With śāstra we think that we can figure out the meaning by studying, by examining it closely, comparing alternative translations, checking with dictionaries and so on. Non-devotees also read alternative commentaries from competing traditions. They think that by reading advaita explanation of Gīta or by reading technically correct translations they can get a full spectrum of understanding and cover all nuances.

Then they tell us that Prabhupāda’s translations were poor or inaccurate. There’s no “Personality of Godhead” in Īśopaniṣad’s invocation mantra, for example, or that samādhi does not mean service to the Lord, or cite any number of alternative, non-devotional explanations of various Gīta verses. They can defend their accusations, too, by explaining how all these alternative readings and translations are perfectly possible, and indeed they are.

A non-devotee can’t read it any other way, there’s no other possible outcome to their endeavor. They will not discover devotion by studying books and deducing meanings. For them samādhi will never mean service to the Lord. In fact, they will never find God in śāstra if they read it without devotion. Devotion is a precondition for studying, never a result – because it does not arise from jñāna.

Their process starts from ignorance – we don’t know the meaning, we want to find it. Then people try to construct the meaning from bits and pieces – dictionaries and grammar rules. Then they relate these emerging meanings to their experiences – what does meditation mean in samādhi, what does oṁ mean in Īśopaniṣad, what does brahman mean, what does atma mean and so on.

If they have no experience of God, however, these things will never be explained in terms of God’s presence and nature. Brahman will never be seen as effulgence of Lord’s body, for example. It’s just not how they can possibly see and experience it.

They might grant us God-centered explanations but those will go against their every experience. In their eyes devotees speak of something that could be true, mostly because there are vaiṣṇava traditions and everyone knows the concept of God, but they would also see it as nothing but wishful thinking because God is not real. Indeed for them God does not exist, He does not manifest Himself and remains forever hidden. The same Īśopaniṣad says that one can’t capture Him by his mind, the mind is not fast enough (Īśo 4). Even powerful demigods can’t approach the Lord, what to speak of Kali yuga degenerates.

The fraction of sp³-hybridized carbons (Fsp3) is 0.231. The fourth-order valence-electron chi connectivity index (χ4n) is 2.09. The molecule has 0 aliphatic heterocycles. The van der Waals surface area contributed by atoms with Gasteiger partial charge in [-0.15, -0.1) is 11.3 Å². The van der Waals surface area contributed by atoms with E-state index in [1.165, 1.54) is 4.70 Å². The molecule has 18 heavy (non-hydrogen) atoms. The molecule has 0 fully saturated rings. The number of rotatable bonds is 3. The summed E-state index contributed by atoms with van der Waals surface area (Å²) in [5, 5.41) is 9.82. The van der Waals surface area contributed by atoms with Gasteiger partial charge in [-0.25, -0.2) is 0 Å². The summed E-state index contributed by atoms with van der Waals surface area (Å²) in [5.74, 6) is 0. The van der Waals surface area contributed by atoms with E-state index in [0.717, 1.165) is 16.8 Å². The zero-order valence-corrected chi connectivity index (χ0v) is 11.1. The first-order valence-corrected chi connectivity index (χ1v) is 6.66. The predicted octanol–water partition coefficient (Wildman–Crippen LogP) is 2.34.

Taking this bottom up approach to studying śāstra will not help us, as devotees we should learn the books the other way. Verses mean what Prabhupāda told us they mean. They might mean something else entirely to non-devotees but their opinions do not matter. We do not check our translations with dictionaries, we check dictionaries against our translations.

Existence of dictionaries is only to challenge us to explain how those mundaners could come up with such interpretations. Existence of advaita is only to challenge us to explain how people could become illusioned in this way. Existence of atheism is only to challenge us to explain how people ended up with so much hatred towards God. Existence of agnosticism is only to challenge us to explain how somebody could be so blind to God’s presence in everything.

As devotees we should see everything through Prabhupāda’s eyes. Well, actually our guru’s, but it so happens that Śrīla Prabhupāda remains our sole connection to śāstra for every ISKCON devotee of every generation.